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VISU's shader system simplifies the process of loading, linking, and managing shaders in your application. It provides an easy way to set uniforms, handle #include directives, and manage shader defines. With this system, you can focus on creating stunning visual effects without getting bogged down in the details of shader management.

What is a Shader?

A shader in the context of VISU is the same as in OpenGL, it is a programmable code snippet that manipulates graphic rendering by taking control over specific stages within the graphics pipeline. Written in GLSL (OpenGL Shading Language), shaders are paramount for visual effects, ranging from simple changes in color to complex simulations like dynamic lighting or procedural texture generation.

Autoloading Shaders

In a project created with visu-starter, the ShaderCollection object is set up in the app/core.ctn file. This object acts as a manager class to hold all shader objects.

@shaders: VISU\Graphics\ShaderCollection(@GL, :visu.path.resources.shader)
    - enableVISUIncludes()
    - addVISUShaders()
    - scanShaderDirectory(:visu.path.resources.shader)

The configuration above performs the following actions:

  1. Enables all VISU includes, allowing you to include GLSL files provided by VISU itself.
  2. Adds the default VISU shaders to the collection.
  3. Scans your project's ./resources/shader directory for *.glsl files.

All files in the ./resources/shader directory will be automatically loaded, compiled, and linked using the following line in your Game.php:

$container->resolveShaders()->loadAll(function($name, ShaderProgram $shader) {
  Logger::info("(shader) loaded: {$name} -> {$shader->id}");

Accessing Shaders

Shaders become available in your ShaderCollection by their filename. For example, if you have the following files:


You can access them using the following code:

$shaderCollection = $container->resolveShaders();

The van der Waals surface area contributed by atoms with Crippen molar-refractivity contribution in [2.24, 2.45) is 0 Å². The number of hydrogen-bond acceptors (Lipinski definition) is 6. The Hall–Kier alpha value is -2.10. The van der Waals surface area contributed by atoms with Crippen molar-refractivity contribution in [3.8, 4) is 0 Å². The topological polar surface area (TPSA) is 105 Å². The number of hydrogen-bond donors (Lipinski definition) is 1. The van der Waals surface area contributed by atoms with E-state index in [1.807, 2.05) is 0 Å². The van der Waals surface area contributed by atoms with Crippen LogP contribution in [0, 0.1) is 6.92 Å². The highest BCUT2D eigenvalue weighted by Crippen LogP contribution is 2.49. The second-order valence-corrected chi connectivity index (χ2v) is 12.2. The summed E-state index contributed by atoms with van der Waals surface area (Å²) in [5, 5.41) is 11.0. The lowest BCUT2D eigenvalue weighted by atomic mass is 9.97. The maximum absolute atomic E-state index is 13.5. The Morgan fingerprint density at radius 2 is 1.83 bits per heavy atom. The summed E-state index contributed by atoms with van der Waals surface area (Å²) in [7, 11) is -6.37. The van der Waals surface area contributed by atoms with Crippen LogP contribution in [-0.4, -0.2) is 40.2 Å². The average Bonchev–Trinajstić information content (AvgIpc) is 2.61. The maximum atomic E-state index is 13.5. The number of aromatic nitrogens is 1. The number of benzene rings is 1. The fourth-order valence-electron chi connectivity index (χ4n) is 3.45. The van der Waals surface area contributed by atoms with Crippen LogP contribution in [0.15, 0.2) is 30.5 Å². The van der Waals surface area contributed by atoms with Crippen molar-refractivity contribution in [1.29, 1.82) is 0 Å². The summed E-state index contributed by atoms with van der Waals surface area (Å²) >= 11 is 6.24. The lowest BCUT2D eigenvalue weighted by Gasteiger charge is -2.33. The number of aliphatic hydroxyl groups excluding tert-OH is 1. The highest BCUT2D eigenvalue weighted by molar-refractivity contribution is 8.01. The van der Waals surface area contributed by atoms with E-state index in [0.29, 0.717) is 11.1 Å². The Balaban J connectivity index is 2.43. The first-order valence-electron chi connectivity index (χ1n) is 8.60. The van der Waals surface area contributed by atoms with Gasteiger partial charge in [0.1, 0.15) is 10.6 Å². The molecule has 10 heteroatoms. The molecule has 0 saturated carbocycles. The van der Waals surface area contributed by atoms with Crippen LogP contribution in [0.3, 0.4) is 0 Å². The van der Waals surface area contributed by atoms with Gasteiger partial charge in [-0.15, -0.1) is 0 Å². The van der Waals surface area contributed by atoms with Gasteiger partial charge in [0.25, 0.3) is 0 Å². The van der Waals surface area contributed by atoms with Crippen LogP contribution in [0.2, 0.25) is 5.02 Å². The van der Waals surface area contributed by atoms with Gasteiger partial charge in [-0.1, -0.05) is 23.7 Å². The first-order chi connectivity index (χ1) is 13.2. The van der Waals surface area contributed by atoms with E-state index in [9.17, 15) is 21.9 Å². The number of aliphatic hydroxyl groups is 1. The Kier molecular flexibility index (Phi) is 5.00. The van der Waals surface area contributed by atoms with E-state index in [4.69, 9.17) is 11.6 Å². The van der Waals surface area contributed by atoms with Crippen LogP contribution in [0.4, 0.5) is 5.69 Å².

$shader = $shaderCollection->get('background');

This makes it easy to manage and use shaders in your VISU project.

Manually Creating Shader Objects

While using the ShaderCollection is a convenient way to manage shaders, you can also create shader objects manually. This approach is completely valid if you prefer not to use the shader collection. However, note that you won't have the ability to use #include when creating shaders this way.

To create a shader object manually, you'll need an instance of VISU\Graphics\GLState, which can usually be resolved from the container using $container->resolveGL().

Here's an example of creating a shader program with a simple vertex and fragment shader:

$shader = new ShaderProgram($glstate);

Which will create the shader program. Next, attach a simple vertex shader:

$shader->attach(new ShaderStage(ShaderStage::VERTEX, <<< 'GLSL'
#version 330 core

layout (location = 0) in vec3 aPos;
layout (location = 1) in vec2 aTexCoord;

out vec2 TexCoords;

void main()
    gl_Position = vec4(aPos, 1.0);
    TexCoords = aTexCoord;

And also attach a simple fragment shader:

$shader->attach(new ShaderStage(ShaderStage::FRAGMENT, <<< 'GLSL'
#version 330 core

out vec4 FragColor;
in vec2 TexCoords;

uniform sampler2D u_texture;
void main()
    FragColor = texture(u_texture, TexCoords);

Finally, link the shader program:


Using / binding a Shader

To set a shader program as the current one in the OpenGL context, use the use() 🙈 method on the shader program object:



  • Ensure the shader program is linked before calling use(), as it will throw a ShaderProgramException if the program is not linked.
  • The use() method sets the shader program as the current program only if it's not already in use, avoiding unnecessary calls to glUseProgram() and improving performance. However, if you use glUseProgram() directly, the VISU shader system won't be aware of the change and won't track the current shader program.